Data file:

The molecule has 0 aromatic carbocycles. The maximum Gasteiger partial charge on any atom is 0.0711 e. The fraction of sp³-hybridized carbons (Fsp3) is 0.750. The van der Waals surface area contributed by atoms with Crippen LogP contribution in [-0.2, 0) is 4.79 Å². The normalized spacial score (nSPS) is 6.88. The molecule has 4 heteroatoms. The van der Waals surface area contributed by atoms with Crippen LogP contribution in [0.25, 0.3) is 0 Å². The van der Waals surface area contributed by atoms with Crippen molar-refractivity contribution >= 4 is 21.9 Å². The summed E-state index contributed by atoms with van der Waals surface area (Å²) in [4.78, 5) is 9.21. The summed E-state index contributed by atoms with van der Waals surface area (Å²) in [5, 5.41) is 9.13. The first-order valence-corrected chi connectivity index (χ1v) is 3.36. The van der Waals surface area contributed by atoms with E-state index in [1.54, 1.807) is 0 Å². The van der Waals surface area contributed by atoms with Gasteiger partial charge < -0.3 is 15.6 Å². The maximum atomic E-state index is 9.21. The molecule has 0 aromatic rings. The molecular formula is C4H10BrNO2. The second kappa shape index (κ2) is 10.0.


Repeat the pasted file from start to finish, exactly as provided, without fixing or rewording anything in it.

The molecule has 0 aromatic carbocycles. The maximum Gasteiger partial charge on any atom is 0.0711 e. The fraction of sp³-hybridized carbons (Fsp3) is 0.750. The van der Waals surface area contributed by atoms with Crippen LogP contribution in [-0.2, 0) is 4.79 Å². The normalized spacial score (nSPS) is 6.88. The molecule has 4 heteroatoms. The van der Waals surface area contributed by atoms with Crippen LogP contribution in [0.25, 0.3) is 0 Å². The van der Waals surface area contributed by atoms with Crippen molar-refractivity contribution >= 4 is 21.9 Å². The summed E-state index contributed by atoms with van der Waals surface area (Å²) in [4.78, 5) is 9.21. The summed E-state index contributed by atoms with van der Waals surface area (Å²) in [5, 5.41) is 9.13. The first-order valence-corrected chi connectivity index (χ1v) is 3.36. The van der Waals surface area contributed by atoms with E-state index in [1.54, 1.807) is 0 Å². The van der Waals surface area contributed by atoms with Gasteiger partial charge < -0.3 is 15.6 Å². The maximum atomic E-state index is 9.21. The molecule has 0 aromatic rings. The molecular formula is C4H10BrNO2. The second kappa shape index (κ2) is 10.0.